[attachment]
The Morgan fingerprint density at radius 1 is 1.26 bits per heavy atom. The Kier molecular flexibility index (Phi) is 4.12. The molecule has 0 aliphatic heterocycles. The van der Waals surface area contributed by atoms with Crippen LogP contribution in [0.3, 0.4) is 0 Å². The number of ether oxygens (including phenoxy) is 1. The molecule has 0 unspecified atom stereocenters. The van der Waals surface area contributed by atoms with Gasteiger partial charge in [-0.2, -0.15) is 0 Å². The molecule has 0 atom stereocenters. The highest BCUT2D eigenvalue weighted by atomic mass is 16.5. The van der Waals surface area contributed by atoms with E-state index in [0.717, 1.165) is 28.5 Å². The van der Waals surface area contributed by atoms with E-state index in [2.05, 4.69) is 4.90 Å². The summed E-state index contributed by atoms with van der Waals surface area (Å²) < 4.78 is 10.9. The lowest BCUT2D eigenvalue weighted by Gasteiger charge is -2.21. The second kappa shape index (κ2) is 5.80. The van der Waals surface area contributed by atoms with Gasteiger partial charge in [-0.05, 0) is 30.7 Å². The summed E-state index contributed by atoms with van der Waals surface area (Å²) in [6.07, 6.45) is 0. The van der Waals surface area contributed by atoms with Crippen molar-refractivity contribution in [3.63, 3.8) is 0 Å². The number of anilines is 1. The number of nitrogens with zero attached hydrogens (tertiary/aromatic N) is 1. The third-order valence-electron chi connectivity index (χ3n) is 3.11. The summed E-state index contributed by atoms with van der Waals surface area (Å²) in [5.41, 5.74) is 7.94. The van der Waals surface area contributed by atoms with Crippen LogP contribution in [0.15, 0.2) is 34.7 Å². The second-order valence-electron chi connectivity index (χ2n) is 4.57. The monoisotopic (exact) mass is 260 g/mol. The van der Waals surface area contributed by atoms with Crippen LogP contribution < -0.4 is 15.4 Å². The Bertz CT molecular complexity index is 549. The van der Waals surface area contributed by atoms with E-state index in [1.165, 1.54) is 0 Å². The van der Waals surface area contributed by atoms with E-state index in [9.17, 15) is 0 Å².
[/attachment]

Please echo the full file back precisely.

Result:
The Morgan fingerprint density at radius 1 is 1.26 bits per heavy atom. The Kier molecular flexibility index (Phi) is 4.12. The molecule has 0 aliphatic heterocycles. The van der Waals surface area contributed by atoms with Crippen LogP contribution in [0.3, 0.4) is 0 Å². The number of ether oxygens (including phenoxy) is 1. The molecule has 0 unspecified atom stereocenters. The van der Waals surface area contributed by atoms with Gasteiger partial charge in [-0.2, -0.15) is 0 Å². The molecule has 0 atom stereocenters. The highest BCUT2D eigenvalue weighted by atomic mass is 16.5. The van der Waals surface area contributed by atoms with E-state index in [0.717, 1.165) is 28.5 Å². The van der Waals surface area contributed by atoms with E-state index in [2.05, 4.69) is 4.90 Å². The summed E-state index contributed by atoms with van der Waals surface area (Å²) < 4.78 is 10.9. The lowest BCUT2D eigenvalue weighted by Gasteiger charge is -2.21. The second kappa shape index (κ2) is 5.80. The van der Waals surface area contributed by atoms with Gasteiger partial charge in [-0.05, 0) is 30.7 Å². The summed E-state index contributed by atoms with van der Waals surface area (Å²) in [6.07, 6.45) is 0. The van der Waals surface area contributed by atoms with Crippen molar-refractivity contribution in [3.63, 3.8) is 0 Å². The number of anilines is 1. The number of nitrogens with zero attached hydrogens (tertiary/aromatic N) is 1. The third-order valence-electron chi connectivity index (χ3n) is 3.11. The summed E-state index contributed by atoms with van der Waals surface area (Å²) in [5.41, 5.74) is 7.94. The van der Waals surface area contributed by atoms with Crippen LogP contribution in [0.15, 0.2) is 34.7 Å². The second-order valence-electron chi connectivity index (χ2n) is 4.57. The monoisotopic (exact) mass is 260 g/mol. The van der Waals surface area contributed by atoms with Crippen LogP contribution < -0.4 is 15.4 Å². The Bertz CT molecular complexity index is 549. The van der Waals surface area contributed by atoms with E-state index in [1.165, 1.54) is 0 Å². The van der Waals surface area contributed by atoms with E-state index in [9.17, 15) is 0 Å².